A recent decision heard in the Court of Appeal, in the case of Abbey Healthcare (Mill Hill) Limited v Simply Construct (UK) LLP [2022] EWCA Civ 823, has overturned an earlier High Court judgment in the same case that found the beneficiary of a collateral warranty could not refer a dispute relating to fire safety issues to adjudication.  The decision is likely to have wide implications for the construction and real estate industries and is good news for tenants, landlords and home buyers.  It is of particular significance that the case heard in the Court of Appeal related to fire safety.

A collateral warranty is a contract, that is associated with another ‘primary’ contract (such as a construction contract, sub-contract or professional appointment).  The contract is entered into between the person employed under the primary contract and the third party who either has or acquires an interest in the project to which the contract relates.

The main purpose of a collateral warranty is to create a contractual link between those responsible for designing and constructing the works (the warrantor) and the relevant third party (beneficiary).  For example, somebody who buys a home from a major developer, will not have appointed the architect who designed the house they have bought.  So in the event of any design defects, how would a home buyer seek redress and from whom would they seek it?

Although collateral warranties have, in some instances, been regarded as construction contracts  since the Technology and Construction Court’s decision in Parkwood in 2013, there has been uncertainty about the precise circumstances in which collateral warranties were to be regarded as construction contracts and, consequently, the circumstances in which disputes arising under a collateral warranty could be referred to adjudication.  This has meant that many have lost out on the right to refer a dispute to adjudication and have had to pursue claims through the courts or arbitration, either of which are lengthier and much more costly processes.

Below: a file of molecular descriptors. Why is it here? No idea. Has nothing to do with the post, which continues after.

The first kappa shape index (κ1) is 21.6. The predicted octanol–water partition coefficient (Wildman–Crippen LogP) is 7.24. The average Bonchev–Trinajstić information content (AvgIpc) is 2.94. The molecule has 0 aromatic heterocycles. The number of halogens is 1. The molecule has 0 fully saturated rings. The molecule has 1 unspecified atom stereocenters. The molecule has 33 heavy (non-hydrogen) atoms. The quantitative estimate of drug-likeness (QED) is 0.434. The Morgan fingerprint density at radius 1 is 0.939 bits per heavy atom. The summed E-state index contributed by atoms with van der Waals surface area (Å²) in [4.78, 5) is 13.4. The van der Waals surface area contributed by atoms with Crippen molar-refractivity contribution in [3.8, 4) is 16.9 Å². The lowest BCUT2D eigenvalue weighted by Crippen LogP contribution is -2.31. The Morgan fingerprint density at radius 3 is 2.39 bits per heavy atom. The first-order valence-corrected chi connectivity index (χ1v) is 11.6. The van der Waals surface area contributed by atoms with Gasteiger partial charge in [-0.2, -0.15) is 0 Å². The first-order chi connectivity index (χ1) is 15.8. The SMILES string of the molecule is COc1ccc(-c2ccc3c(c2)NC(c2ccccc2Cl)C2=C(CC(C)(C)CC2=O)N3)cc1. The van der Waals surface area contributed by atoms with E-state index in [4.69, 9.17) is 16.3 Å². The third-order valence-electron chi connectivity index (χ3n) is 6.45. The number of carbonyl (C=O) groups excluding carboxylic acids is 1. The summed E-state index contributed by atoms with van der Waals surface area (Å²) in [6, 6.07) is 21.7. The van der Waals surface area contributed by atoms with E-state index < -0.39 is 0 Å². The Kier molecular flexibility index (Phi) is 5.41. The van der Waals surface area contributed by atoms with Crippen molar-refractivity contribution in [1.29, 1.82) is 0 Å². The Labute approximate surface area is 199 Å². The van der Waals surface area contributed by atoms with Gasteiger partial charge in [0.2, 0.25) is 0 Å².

The recent decision in the Court of Appeal has provided some clarity on the circumstances in which a collateral warranty might meet the statutory definition of a “construction contract”, such that a right to adjudicate a dispute arising under it will exist.  The Court clarified that the emphasis should be on the wording of the collateral warranty.

To summarise, if the wording of the warranty relates only to warranting a past state of affairs (eg: “the contractor warrants that it has performed its obligations under the contract”), then it is unlikely to be a construction contract.  However, if the warranty relates to the contractor carrying out and continuing to carry out construction operations then this could be considered a construction contract, meaning a statutory right to adjudicate will apply.

In the Abbey Healthcare case, the contractor warranted that it “has performed and will continue to perform diligently its obligations under the contract”.  Notwithstanding that the collateral warranty was executed four years after completion of the care home to which it related, and two years after defective work had been identified, the Court of Appeal concluded that it was a construction contract because the contractor was promising to carry out future obligations that might arise in respect of the project it was employed to carry out.

The Court appeared also to have been influenced by the fact that there was no obvious reason to allow disputes arising between a contractor and employer to be referred to adjudication; whilst restricting the rights of a beneficiary of a warranty to refer a dispute arising out of the same facts to adjudication.  Such a distinction would be contrary to one of the intended purposes of the adjudication regime, namely to improve dispute resolution mechanisms for those involved in construction disputes.

If you are a party to a collateral warranty and require advice concerning dispute resolution options available to you, please contact us to find out more.